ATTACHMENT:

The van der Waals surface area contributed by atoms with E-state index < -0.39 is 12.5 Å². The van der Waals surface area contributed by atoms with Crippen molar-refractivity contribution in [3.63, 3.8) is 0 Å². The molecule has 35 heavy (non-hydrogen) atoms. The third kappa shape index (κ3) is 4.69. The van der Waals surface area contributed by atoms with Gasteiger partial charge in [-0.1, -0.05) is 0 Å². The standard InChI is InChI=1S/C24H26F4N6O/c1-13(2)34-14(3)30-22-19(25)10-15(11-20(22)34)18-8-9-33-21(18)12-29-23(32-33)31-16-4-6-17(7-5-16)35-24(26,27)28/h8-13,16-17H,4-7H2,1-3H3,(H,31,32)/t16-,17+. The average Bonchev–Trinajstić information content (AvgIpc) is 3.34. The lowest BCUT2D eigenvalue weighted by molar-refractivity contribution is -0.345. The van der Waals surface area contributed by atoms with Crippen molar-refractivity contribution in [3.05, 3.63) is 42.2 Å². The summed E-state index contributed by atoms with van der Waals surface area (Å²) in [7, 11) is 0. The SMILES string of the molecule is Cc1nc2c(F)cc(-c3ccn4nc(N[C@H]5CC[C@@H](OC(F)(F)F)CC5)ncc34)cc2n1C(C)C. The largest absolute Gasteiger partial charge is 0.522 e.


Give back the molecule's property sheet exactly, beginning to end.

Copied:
The van der Waals surface area contributed by atoms with E-state index < -0.39 is 12.5 Å². The van der Waals surface area contributed by atoms with Crippen molar-refractivity contribution in [3.63, 3.8) is 0 Å². The molecule has 35 heavy (non-hydrogen) atoms. The third kappa shape index (κ3) is 4.69. The van der Waals surface area contributed by atoms with Gasteiger partial charge in [-0.1, -0.05) is 0 Å². The standard InChI is InChI=1S/C24H26F4N6O/c1-13(2)34-14(3)30-22-19(25)10-15(11-20(22)34)18-8-9-33-21(18)12-29-23(32-33)31-16-4-6-17(7-5-16)35-24(26,27)28/h8-13,16-17H,4-7H2,1-3H3,(H,31,32)/t16-,17+. The average Bonchev–Trinajstić information content (AvgIpc) is 3.34. The lowest BCUT2D eigenvalue weighted by molar-refractivity contribution is -0.345. The van der Waals surface area contributed by atoms with Crippen molar-refractivity contribution in [3.05, 3.63) is 42.2 Å². The summed E-state index contributed by atoms with van der Waals surface area (Å²) in [7, 11) is 0. The SMILES string of the molecule is Cc1nc2c(F)cc(-c3ccn4nc(N[C@H]5CC[C@@H](OC(F)(F)F)CC5)ncc34)cc2n1C(C)C. The largest absolute Gasteiger partial charge is 0.522 e.